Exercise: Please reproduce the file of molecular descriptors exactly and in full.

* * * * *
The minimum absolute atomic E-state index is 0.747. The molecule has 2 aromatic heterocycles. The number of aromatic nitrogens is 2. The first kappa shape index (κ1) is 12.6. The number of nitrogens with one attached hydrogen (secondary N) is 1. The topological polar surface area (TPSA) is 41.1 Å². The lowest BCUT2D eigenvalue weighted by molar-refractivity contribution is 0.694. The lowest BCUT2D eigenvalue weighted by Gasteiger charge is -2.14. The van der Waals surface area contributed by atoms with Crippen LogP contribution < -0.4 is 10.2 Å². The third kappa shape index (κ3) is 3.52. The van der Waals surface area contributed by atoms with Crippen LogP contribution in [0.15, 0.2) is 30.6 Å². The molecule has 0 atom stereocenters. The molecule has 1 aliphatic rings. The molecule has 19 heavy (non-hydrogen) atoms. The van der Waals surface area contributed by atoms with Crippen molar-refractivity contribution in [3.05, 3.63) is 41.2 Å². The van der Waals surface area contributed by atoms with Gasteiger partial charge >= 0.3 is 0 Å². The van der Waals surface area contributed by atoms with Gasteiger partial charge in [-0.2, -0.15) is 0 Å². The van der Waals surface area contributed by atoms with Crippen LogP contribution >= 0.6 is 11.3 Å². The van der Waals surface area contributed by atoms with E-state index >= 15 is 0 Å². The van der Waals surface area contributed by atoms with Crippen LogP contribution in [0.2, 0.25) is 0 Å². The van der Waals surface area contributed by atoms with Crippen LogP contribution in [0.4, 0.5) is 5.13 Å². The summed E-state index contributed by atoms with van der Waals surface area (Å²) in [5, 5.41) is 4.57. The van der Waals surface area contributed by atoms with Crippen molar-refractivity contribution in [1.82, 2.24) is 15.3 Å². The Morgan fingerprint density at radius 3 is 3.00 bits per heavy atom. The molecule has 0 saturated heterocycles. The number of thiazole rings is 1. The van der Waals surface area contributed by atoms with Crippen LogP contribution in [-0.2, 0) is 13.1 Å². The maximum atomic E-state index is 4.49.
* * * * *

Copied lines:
The minimum absolute atomic E-state index is 0.747. The molecule has 2 aromatic heterocycles. The number of aromatic nitrogens is 2. The first kappa shape index (κ1) is 12.6. The number of nitrogens with one attached hydrogen (secondary N) is 1. The topological polar surface area (TPSA) is 41.1 Å². The lowest BCUT2D eigenvalue weighted by molar-refractivity contribution is 0.694. The lowest BCUT2D eigenvalue weighted by Gasteiger charge is -2.14. The van der Waals surface area contributed by atoms with Crippen LogP contribution < -0.4 is 10.2 Å². The third kappa shape index (κ3) is 3.52. The van der Waals surface area contributed by atoms with Crippen LogP contribution in [0.15, 0.2) is 30.6 Å². The molecule has 0 atom stereocenters. The molecule has 1 aliphatic rings. The molecule has 19 heavy (non-hydrogen) atoms. The van der Waals surface area contributed by atoms with Crippen molar-refractivity contribution in [3.05, 3.63) is 41.2 Å². The van der Waals surface area contributed by atoms with Gasteiger partial charge >= 0.3 is 0 Å². The van der Waals surface area contributed by atoms with Gasteiger partial charge in [-0.2, -0.15) is 0 Å². The van der Waals surface area contributed by atoms with Crippen LogP contribution >= 0.6 is 11.3 Å². The van der Waals surface area contributed by atoms with E-state index >= 15 is 0 Å². The van der Waals surface area contributed by atoms with Crippen LogP contribution in [0.2, 0.25) is 0 Å². The van der Waals surface area contributed by atoms with Crippen LogP contribution in [0.4, 0.5) is 5.13 Å². The summed E-state index contributed by atoms with van der Waals surface area (Å²) in [5, 5.41) is 4.57. The van der Waals surface area contributed by atoms with Crippen molar-refractivity contribution in [1.82, 2.24) is 15.3 Å². The Morgan fingerprint density at radius 3 is 3.00 bits per heavy atom. The molecule has 0 saturated heterocycles. The number of thiazole rings is 1. The van der Waals surface area contributed by atoms with Crippen LogP contribution in [-0.2, 0) is 13.1 Å². The maximum atomic E-state index is 4.49.